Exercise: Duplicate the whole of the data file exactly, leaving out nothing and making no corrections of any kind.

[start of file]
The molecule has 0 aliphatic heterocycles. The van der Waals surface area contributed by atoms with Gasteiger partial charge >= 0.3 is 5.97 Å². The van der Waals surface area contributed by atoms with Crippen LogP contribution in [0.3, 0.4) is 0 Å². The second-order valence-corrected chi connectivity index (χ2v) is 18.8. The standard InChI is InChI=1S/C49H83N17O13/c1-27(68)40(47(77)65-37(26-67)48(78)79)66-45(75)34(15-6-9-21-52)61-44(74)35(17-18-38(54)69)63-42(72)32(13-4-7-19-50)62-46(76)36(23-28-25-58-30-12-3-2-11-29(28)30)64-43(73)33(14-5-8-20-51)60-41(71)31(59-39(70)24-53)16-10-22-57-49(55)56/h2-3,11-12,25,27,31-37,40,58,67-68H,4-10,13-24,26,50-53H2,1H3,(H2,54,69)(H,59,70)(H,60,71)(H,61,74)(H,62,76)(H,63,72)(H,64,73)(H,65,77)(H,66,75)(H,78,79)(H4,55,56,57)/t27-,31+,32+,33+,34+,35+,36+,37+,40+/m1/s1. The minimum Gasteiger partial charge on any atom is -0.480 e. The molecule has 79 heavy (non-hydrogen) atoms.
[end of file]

The molecule has 0 aliphatic heterocycles. The van der Waals surface area contributed by atoms with Gasteiger partial charge >= 0.3 is 5.97 Å². The van der Waals surface area contributed by atoms with Crippen LogP contribution in [0.3, 0.4) is 0 Å². The second-order valence-corrected chi connectivity index (χ2v) is 18.8. The standard InChI is InChI=1S/C49H83N17O13/c1-27(68)40(47(77)65-37(26-67)48(78)79)66-45(75)34(15-6-9-21-52)61-44(74)35(17-18-38(54)69)63-42(72)32(13-4-7-19-50)62-46(76)36(23-28-25-58-30-12-3-2-11-29(28)30)64-43(73)33(14-5-8-20-51)60-41(71)31(59-39(70)24-53)16-10-22-57-49(55)56/h2-3,11-12,25,27,31-37,40,58,67-68H,4-10,13-24,26,50-53H2,1H3,(H2,54,69)(H,59,70)(H,60,71)(H,61,74)(H,62,76)(H,63,72)(H,64,73)(H,65,77)(H,66,75)(H,78,79)(H4,55,56,57)/t27-,31+,32+,33+,34+,35+,36+,37+,40+/m1/s1. The minimum Gasteiger partial charge on any atom is -0.480 e. The molecule has 79 heavy (non-hydrogen) atoms.